According to the 4th International Patellofemoral Pain Research Retreat recently published in British Journal of Sports Medicine, the core criterion required to define Patelofemoral Pain (PFP) syndrome is pain around or behind the patella, which is aggravated by at least one activity that loads the patellofemoral joint during weight bearing on a flexed knee (eg, squatting, stair ambulation, jogging/running, hopping/jumping).

Additional criteria (not essential):

  1. Crepitus or grinding sensation emanating from the patellofemoral joint during knee flexion movement
  2. Tenderness on patellar facet palpation
  3. Small effusion
  4. Pain on sitting, rising on sitting, or straightening the knee following sitting

PFP is common in young adolescents, with a prevalence of 7–28%, and incidence of 9.2%.

Stay tuned for recommendations on treatment and diagnosis.

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Category: Orthopedics

Title: Collar Button Abscess

Keywords: Hand infection (PubMed Search)

Posted: 8/13/2016 by Brian Corwell, MD
Click here to contact Brian Corwell, MD

47yo M chef presents to your ED with 2 days of worsening left hand pain after sustaining a puncture wound to hand at work. The hand is red and swollen and he complains of pain. Interestingly, his index and middle digits are in an ABducted position at rest.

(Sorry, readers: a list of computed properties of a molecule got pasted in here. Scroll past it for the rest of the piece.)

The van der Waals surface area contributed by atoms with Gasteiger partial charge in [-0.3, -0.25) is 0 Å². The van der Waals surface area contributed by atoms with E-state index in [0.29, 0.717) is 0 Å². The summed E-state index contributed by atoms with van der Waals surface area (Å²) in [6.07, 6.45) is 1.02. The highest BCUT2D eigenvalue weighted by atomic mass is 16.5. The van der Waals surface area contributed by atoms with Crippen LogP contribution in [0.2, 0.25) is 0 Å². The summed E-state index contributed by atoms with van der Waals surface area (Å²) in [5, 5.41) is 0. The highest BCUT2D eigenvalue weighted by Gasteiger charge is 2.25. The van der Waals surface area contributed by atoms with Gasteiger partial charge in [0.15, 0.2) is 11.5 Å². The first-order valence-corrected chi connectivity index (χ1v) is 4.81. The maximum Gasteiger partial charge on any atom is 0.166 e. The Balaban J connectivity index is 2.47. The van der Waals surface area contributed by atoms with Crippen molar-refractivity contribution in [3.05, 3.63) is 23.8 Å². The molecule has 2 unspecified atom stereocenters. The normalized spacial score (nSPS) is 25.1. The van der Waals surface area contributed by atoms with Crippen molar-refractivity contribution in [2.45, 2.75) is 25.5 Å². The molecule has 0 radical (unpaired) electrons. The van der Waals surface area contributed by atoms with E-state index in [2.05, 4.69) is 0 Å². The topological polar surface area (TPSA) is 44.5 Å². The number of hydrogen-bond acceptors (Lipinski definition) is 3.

Collar Button Abscess

Web space infection of the palmer AND dorsal hand

The Palmer aponeurosis prevents volar extension (but promotes dorsal encroachment)

The pus spreads between the MC bones and erupts dorsally....creating a DORSAL abscess.

Loss of palmer concavity is seen.

ABduction of the adjacent digits, resulting in a "V" configuration with the apex pointing to the site of infection. This would not happen from simple pus in the dorsal space!

Can be missed if only focused on the dorsal hand. The palm will show the original injury (splinter, cut, foreign body)

Treatment is urgent surgical drainage.

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Category: Orthopedics

Title: Pectoralis Major Rupture

Keywords: Chest, muscle injury (PubMed Search)

Posted: 7/24/2016 by Brian Corwell, MD
Click here to contact Brian Corwell, MD